The Strength of The Small

I cried again yesterday.  After sparring, as I was changing for jiu jitsu.  I took those few minutes while I was alone in the changing room to secretly let out the frustration I felt, burying my face in my sweaty shirt as I pulled it off over my head.  Just for a moment, to wipe away the silent tears so no one could tell.  My ankle hurt and was swelling from where someone had blocked one of my sloppy kicks.  My nose was throbbing and bleeding a little again, having still not fully healed from getting busted a few weeks ago.  My muscles and joints ached, and I felt the bruises already starting to form on my skin.  And I was already freaking exhausted.  But it wasn’t the physical discomfort making me cry.

No, the reason I was crying was from a much deeper feeling, one of discouragement and inadequacy.  One that told me that all that pain was for nothing, that I wasn’t getting better, that I wasn’t ever going to get better, that I just wasn’t physically cut out for this sport.  I am small, short, 125 pounds, and female.  I always tell myself that none of those things matter.  Then I try to keep up with the other people in class, and repeatedly prove myself wrong…in almost every aspect of training.  I am not in great shape, I have a hard time running, I am an embarrassingly slow sprinter, I have no reach in sparring and can’t seem to connect punches, I can’t always see punches coming and even when I do I don’t dodge or block them well, I get tired and flat-footed, I can’t seem to get the bad habits out of my kicks, and when I roll against bigger people I still get crushed, even if they are a lower rank than me.  Yet I still go to training every day, because I keep telling myself it will get better.

Though yesterday, I stopped believing that.  Just for a little while, but it still scared me.  I am afraid that the pain, discomfort and frustration will all become too much and I will let myself give up.  I don’t want to.  I want to get good at this.  Or at least adequate.  It’s just…so unbelievably hard.  Especially for someone at such a big disadvantage – and I hate to admit it, but yes I do have a huge disadvantage because of my size.  (And honestly, I think because of my sex – not physically, but because martial arts are not set up to be inviting to women, and society doesn’t lead women to believe they are cut out for such a sport.)

Since then, I’ve tried to make myself feel better.  I’ve had talks with my friends, and looked at a bunch of motivational memes online.  Somehow it’s helped, but I still feel myself dragging this weight around that has been getting heavier every week, every time I struggle, and especially since getting a bloody nose the other week and feeling like a complete joke.  When it comes down to it, I just don’t like being this bad at anything.  I do wonder why this means so much to me, and why I chose a sport so difficult for someone like me to get better at.  I think I believed in myself at the time – believed in my motivation, and athleticism, and thought that I could easily prove everyone wrong who thought that someone like me couldn’t really do it.  But I would dare say that even I, with the martial arts experience I do have, and by all means should have known better, completely underestimated this sport.  It is damn hard.  I am only about a month and a half in to sparring, and looking forward I am thinking the hardest part is going to be the motivation.  I’m already having a hard time with it, and I am literally at the very beginning.  I honestly don’t know how I am going to keep it up.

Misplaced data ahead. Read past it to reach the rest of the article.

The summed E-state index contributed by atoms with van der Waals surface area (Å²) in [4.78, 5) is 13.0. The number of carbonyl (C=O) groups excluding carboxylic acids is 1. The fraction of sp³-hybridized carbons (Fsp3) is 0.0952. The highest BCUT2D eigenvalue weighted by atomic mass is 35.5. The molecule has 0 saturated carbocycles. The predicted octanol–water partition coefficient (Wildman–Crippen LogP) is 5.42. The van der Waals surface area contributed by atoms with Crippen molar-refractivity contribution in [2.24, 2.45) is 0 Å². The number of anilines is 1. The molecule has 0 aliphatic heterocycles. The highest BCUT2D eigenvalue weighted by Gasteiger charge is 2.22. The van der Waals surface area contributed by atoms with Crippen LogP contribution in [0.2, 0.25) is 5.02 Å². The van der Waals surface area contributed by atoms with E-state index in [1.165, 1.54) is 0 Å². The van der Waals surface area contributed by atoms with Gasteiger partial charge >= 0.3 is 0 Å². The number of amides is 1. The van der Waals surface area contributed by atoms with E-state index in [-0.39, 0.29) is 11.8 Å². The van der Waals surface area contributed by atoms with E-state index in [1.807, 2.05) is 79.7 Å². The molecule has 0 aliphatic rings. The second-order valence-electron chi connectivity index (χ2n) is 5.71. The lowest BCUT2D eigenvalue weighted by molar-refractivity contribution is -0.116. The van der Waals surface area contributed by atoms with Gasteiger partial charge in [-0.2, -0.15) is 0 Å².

That is why I am writing this.  Because, this struggle, this discouragement, I think is a crucial moment.  I am not going to say I have a decision to make, because that decision was made a long time ago.  I have always known that I am a martial artist, I just need to prove it.  Even if it’s harder than I originally anticipated, I still don’t have any choice but to face that and move through it.  No, the crucial moment is in the frustration itself.  I want to remember this feeling, and any feeling I have that is even lower than this, so that I have something to look back on and be proud of overcoming.  I want to remind my future self that this was not easy, and that a lot of people would have given up.  So, despite where I go, how much better I get (or not), my victory will never be based only in winning or losing; my victory will be that I just didn’t quit.  That is a kind of strength that not everyone has, no matter their size.

Now, I have to go.  I’m off to spar again.

 

 

“The credit belongs to the man who is actually in the arena, whose face is marred with dirt and sweat and blood, who knows the great enthusiasm, the great devotions and who spends himself in a worthy cause; who, if he wins, knows the thrill of high achievement, and if he fails, at least he fails daring greatly, so that his place shall never be with those cold and timid souls who know neither victory nor defeat.”

~Theodore Roosevelt (quoted by William Manchester in The Last Lion)

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